Urban hydroponics farmers take on water challenges
Patrick Chitumba, Head of the Midlands Bureau
IN the backyard of a house in one of Gweru’s oldest suburbs, Ascot, a 44-year-old mother of two uses hydroponics to grow vegetables.
Ms. Shelter Saidi, a suburban vendor has always had a passion for farming, but water shortages were a limiting factor.
Her water tap has been dry for two weeks and she goes to fetch water from a community borehole about a kilometer away.
Three months ago, a hydroponic system was installed in his garden by a non-governmental organization Welt Hunger Hilfe (WHH).
Hydroponics is the latest in advanced agricultural techniques.
It is about growing plants, vegetables and fruits in water mixed with solutions containing all the nutrients necessary for the development of a plant in the absence of soil or sun.
The system, which costs up to US $ 900, is a small greenhouse where water flows through a maze of pipes adorned with plants.
“Water is a challenge in Gweru and worse in Ascot. We go weeks without the precious liquid that definitely works against agriculture. My garden before the introduction of the hydroponic system was always dry, ”she said.
Ms. Saidi said hydroponics can save water by 90 percent.
“In hydroponics, water is conserved because it is reused many times. Plants grown in hydroponics also do not require pesticides as there are no soil-borne diseases. For example, if I fill a 20-liter bucket of water, it can water 45 green vegetable plants for 24 hours, which means less time collecting water from the community borehole.
Hydroponics can save water by 90 percent, ”she said.
Ms Saidi said she always has fresh vegetables for her family and also sells them to the public for US $ 1 a pack.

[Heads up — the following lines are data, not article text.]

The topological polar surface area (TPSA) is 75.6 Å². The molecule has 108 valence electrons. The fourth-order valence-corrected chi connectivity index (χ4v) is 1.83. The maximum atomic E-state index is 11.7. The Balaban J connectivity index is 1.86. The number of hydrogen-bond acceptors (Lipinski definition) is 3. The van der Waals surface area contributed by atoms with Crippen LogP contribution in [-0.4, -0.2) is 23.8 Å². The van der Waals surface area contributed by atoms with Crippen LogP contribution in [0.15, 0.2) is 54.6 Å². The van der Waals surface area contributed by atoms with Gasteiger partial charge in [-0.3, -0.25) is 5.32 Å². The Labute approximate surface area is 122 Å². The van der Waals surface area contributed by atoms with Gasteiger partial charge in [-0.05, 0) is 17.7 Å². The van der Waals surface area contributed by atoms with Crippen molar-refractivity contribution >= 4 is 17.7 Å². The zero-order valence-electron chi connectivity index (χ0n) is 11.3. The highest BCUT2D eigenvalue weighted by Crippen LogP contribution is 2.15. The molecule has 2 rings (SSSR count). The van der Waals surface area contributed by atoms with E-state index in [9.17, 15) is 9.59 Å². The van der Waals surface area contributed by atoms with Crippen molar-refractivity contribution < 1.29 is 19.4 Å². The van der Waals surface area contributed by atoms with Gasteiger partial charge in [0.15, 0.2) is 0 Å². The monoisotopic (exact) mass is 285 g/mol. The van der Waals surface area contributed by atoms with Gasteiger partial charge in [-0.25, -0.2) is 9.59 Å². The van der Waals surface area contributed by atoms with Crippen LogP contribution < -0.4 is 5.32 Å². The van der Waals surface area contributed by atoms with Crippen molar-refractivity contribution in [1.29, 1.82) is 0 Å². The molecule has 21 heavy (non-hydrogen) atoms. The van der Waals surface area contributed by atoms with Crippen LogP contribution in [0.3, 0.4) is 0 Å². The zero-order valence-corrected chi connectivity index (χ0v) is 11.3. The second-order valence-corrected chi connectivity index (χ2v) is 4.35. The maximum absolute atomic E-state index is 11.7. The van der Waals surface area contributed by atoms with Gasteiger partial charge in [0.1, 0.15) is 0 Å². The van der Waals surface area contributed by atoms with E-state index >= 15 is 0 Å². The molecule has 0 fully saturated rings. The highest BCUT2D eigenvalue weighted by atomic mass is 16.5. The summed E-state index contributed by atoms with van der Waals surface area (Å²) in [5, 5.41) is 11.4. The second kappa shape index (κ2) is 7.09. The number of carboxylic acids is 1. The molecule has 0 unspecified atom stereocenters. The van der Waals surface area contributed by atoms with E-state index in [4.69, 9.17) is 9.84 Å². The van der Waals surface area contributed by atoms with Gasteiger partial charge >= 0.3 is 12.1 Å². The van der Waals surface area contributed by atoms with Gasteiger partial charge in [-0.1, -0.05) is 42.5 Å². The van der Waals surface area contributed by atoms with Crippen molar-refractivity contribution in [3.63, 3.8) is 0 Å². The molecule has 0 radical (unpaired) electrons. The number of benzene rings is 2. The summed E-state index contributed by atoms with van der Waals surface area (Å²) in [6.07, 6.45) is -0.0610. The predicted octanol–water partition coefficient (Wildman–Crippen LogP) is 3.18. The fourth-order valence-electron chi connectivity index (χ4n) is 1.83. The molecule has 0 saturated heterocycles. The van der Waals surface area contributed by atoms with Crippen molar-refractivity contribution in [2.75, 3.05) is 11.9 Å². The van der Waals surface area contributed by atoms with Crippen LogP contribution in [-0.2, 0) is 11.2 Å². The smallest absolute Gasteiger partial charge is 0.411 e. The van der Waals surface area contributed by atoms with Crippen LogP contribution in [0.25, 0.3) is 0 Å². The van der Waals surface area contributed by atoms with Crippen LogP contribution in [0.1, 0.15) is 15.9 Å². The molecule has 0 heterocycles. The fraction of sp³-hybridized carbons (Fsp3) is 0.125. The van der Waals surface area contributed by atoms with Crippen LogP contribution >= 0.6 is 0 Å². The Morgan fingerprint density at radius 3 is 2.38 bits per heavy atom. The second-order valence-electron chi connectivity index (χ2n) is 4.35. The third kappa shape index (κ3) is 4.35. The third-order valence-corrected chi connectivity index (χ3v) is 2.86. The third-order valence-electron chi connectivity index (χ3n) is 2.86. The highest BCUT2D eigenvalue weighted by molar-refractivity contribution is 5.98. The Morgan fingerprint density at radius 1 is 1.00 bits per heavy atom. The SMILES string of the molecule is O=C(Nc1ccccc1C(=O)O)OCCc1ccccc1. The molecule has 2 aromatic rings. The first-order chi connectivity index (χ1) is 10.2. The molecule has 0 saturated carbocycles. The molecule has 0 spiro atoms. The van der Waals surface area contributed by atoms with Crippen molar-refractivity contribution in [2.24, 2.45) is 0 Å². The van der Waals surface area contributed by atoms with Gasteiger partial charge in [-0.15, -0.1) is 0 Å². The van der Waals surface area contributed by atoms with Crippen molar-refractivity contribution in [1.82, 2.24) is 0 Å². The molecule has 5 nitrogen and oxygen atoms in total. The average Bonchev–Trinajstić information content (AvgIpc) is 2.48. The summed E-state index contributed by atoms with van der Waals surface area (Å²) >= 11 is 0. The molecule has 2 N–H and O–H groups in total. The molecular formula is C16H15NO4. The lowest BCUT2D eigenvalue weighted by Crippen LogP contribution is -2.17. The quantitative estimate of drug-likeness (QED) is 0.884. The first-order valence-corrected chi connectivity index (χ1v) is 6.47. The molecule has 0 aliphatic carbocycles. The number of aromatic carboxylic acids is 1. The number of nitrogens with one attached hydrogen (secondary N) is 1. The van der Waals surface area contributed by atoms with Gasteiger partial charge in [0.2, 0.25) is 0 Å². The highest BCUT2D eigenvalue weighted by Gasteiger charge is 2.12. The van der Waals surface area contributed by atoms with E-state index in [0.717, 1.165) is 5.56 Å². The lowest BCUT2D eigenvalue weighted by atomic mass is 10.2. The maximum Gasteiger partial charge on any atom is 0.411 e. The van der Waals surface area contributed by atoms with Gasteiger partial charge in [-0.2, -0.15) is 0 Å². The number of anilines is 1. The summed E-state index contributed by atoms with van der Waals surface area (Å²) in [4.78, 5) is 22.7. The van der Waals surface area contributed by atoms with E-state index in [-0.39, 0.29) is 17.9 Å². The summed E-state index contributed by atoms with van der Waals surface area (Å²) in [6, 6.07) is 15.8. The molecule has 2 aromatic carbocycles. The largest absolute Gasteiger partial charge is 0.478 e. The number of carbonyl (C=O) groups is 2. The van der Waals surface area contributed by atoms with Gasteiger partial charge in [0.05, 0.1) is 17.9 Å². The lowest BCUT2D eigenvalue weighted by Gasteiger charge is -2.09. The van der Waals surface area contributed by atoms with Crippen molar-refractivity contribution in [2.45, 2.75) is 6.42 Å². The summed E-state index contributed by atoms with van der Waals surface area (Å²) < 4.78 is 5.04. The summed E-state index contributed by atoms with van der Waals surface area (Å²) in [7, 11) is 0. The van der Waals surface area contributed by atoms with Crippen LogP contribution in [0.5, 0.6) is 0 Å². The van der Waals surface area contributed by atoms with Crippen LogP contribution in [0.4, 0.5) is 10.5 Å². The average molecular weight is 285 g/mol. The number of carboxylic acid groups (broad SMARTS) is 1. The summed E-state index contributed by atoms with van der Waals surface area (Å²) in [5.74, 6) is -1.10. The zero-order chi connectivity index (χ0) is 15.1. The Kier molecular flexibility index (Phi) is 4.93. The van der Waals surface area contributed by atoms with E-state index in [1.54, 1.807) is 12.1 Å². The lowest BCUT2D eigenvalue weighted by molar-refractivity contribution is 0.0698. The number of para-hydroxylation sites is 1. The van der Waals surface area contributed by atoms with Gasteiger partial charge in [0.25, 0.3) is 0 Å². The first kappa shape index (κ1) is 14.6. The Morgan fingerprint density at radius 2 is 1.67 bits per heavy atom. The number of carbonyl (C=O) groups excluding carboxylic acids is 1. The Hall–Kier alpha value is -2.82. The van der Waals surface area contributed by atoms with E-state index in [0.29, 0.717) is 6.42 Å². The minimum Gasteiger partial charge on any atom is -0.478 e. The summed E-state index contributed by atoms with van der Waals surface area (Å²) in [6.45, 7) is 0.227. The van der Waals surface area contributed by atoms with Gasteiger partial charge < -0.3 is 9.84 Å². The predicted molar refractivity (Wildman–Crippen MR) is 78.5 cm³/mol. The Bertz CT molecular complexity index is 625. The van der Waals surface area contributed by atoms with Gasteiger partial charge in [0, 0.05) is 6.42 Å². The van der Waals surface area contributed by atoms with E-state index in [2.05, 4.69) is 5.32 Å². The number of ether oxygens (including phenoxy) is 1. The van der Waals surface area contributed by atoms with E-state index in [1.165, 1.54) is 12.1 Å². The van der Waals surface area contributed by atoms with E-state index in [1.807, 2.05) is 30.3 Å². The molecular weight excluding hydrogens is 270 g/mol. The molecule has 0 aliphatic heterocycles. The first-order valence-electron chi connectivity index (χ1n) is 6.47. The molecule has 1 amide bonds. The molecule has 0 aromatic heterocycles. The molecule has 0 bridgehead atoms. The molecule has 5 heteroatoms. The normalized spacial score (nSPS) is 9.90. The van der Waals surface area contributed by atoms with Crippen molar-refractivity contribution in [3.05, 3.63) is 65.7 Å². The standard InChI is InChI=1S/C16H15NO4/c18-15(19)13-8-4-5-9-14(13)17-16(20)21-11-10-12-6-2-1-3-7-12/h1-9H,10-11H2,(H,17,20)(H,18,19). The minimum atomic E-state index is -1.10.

“This technique uses a mineral nutrient solution in an aqueous solvent. It is proven to be safe, fast, more economical and above all durable. There are many agricultural techniques that meet the different growing conditions that farmers face. For example, there is the use of natural inputs to produce healthy, chemical-free food, ”said Ms. Saidi who received training in how the system works from Welt Hunger Hilfe.
Mrs. Ruth Rugeje (36) who also benefited from the hydroponic system.
She said she grows tomatoes and spinach and hopes to increase production urgently.
“The challenge I see emerging is the high cost of setting up this system. Normally, we can afford to spend around US $ 900 for such a system. I am in love with it because it saves water, the vegetables are clean and are not affected by pests. I hope to save little by little to increase production, ”said Ms. Rugeje, who lives with her two brothers in her parents’ house.
WHH Gweru Estate Field Director Mr. Fanny Nyaunga said that with this technology they hope to bridge the gap between supply and demand by growing crops in highly controlled indoor environments instead of outdoor methods. traditional.
Hydroponics comes in many forms, but all of them come with advantages such as rapid pivoting ability, cleaner cultivation, hyper-local supply chain, and more sustainable operation than traditional farming.
“Hydroponics is a type of horticulture and a subset of hydroculture that involves growing plants (usually crops) without soil, using solutions of mineral nutrients in an aqueous solvent,” he said. he declares.
“Another advantage of the soilless route is that it generates more income as it barely requires labor to maintain the plants while generating 20 to 25% more products compared to farming. conventional.
“The greenhouse concept promotes year-round growth rather than waiting for the right season to grow particular plants. Rainfed agriculture has long been affected by seasonal fluctuations and caused heavy losses to farmers.
Mr. Nyaunga said that around 940 households in Gweru benefit from a livelihood program managed by WHH.
He said his organization has injected more than US $ 2.8 million into the projects, which include poultry, hydroponics, shoe making and peanut butter making.
“Some of the beneficiaries have improved their livelihoods through the projects.
“The Urban Resilience Building Project, which began last year targeting urban households, is expected to end in December of this year. WHH is working with the World Food Program on the project, ”he said.